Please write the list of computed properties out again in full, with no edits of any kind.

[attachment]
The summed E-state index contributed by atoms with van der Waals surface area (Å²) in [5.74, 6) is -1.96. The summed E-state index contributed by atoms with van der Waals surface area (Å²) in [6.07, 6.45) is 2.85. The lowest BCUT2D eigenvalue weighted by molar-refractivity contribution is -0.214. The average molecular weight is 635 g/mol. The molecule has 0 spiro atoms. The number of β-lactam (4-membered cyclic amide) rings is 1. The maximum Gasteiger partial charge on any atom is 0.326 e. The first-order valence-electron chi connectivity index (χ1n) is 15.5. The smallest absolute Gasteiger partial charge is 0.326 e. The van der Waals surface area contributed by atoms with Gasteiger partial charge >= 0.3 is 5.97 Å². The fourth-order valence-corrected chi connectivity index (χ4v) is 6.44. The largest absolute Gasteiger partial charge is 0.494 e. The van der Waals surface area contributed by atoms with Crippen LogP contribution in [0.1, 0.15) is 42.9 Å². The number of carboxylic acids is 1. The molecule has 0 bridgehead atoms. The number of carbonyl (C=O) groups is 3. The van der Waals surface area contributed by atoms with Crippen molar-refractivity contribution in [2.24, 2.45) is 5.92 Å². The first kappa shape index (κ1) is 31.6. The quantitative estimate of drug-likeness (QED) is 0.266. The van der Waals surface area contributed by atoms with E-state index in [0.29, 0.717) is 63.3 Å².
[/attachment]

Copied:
The summed E-state index contributed by atoms with van der Waals surface area (Å²) in [5.74, 6) is -1.96. The summed E-state index contributed by atoms with van der Waals surface area (Å²) in [6.07, 6.45) is 2.85. The lowest BCUT2D eigenvalue weighted by molar-refractivity contribution is -0.214. The average molecular weight is 635 g/mol. The molecule has 0 spiro atoms. The number of β-lactam (4-membered cyclic amide) rings is 1. The maximum Gasteiger partial charge on any atom is 0.326 e. The first-order valence-electron chi connectivity index (χ1n) is 15.5. The smallest absolute Gasteiger partial charge is 0.326 e. The van der Waals surface area contributed by atoms with Gasteiger partial charge >= 0.3 is 5.97 Å². The fourth-order valence-corrected chi connectivity index (χ4v) is 6.44. The largest absolute Gasteiger partial charge is 0.494 e. The van der Waals surface area contributed by atoms with Crippen LogP contribution in [0.1, 0.15) is 42.9 Å². The number of carboxylic acids is 1. The molecule has 0 bridgehead atoms. The number of carbonyl (C=O) groups is 3. The van der Waals surface area contributed by atoms with Crippen molar-refractivity contribution in [2.24, 2.45) is 5.92 Å². The first kappa shape index (κ1) is 31.6. The quantitative estimate of drug-likeness (QED) is 0.266. The van der Waals surface area contributed by atoms with E-state index in [0.29, 0.717) is 63.3 Å².